The importance of seagrass and why we should care
Seagrasses are incredibly important to the wider marine environment because they slow down water currents and their roots help stabilise the soil, trapping and consolidating it, allowing other plants to inhabit the area. If seagrasses are removed, then water currents will speed up, causing increased coastal erosion. This means, they are not only important to the marine species, but also provide a huge benefit to man in a variety of ways; these benefits are known as ecosystem services. Some species are specialist shade loving grasses and if conditions are not suitable, this will increase the risk of local or even global extinction. Scientists have shown that seagrasses are a major source of photosynthetic primary production, allowing them to convert energy from sunlight into plant matter, used by a variety of marine animals as a source of food. There are currently around 115 species that rely upon seagrasses (many almost entirely) and 27% of these are already vulnerable including the dugong, manatee and some species of sea turtles. As further seagrass is lost, this figure is likely to rise as more and more species are going to be affected by the loss of these habitats. Conservation International, a non profit organisation whose aim is to ensure the health of humanity by protecting the Earth’s ecosystems and biodiversity, states that seagrasses help transport nutrients throughout the ecosystem and the value of this is estimated at $1.9 trillion annually. The process of photosynthesis allows them to produce organic matter which forms the building blocks of the plant. This organic matter is eaten by marine organisms like fish, lobsters and crabs; all of which are commercially important food sources.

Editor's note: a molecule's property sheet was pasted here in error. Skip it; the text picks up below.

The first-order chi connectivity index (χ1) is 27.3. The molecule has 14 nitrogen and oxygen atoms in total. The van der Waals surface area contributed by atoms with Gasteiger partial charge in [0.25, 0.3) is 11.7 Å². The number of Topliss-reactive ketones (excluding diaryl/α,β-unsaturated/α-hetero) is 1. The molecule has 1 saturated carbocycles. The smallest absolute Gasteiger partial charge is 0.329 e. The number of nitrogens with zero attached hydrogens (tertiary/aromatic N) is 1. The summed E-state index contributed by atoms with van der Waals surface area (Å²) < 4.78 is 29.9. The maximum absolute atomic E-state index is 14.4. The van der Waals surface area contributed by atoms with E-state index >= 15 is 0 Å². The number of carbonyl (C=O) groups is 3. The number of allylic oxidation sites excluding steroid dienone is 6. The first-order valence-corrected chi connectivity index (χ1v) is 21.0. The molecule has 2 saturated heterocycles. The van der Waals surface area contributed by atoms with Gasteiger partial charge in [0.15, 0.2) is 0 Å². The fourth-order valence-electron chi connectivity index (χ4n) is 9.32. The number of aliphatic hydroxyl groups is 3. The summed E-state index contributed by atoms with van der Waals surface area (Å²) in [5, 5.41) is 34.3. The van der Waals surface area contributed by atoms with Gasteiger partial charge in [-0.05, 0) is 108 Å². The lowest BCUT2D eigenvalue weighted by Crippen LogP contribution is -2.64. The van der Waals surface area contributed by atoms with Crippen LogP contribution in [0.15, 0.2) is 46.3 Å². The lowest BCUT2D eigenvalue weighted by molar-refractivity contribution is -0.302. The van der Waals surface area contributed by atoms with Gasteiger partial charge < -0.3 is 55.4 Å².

Seagrass meadows also form a vital spawning ground and nursery for many species of fish, shrimp and crab. For example, in the UK the spiny and short-snouted seahorses only breed within seagrasses, so if this habitat is lost, they will be vulnerable to extinction. Furthermore, a lot of the species associated with these habitats are of high economic value; providing local people with their livelihood. Local people have also used seagrass meadows as a source of medicine for many years, making it important to them and potentially to the rest of the world, as there may be cures waiting to be discovered within these grassy meadows. Another ecosystem service the meadows deliver is the filtering of water, increasing water quality. If they are destroyed the decrease in water quality will dramatically affect local people as well as lots of marine species. Scientists have calculated that approximately 15% of the carbon dioxide held within the oceans is locked within seagrasses, and if destroyed, there will be a higher concentration of carbon dioxide in the atmosphere; a further significant contribution to climate change.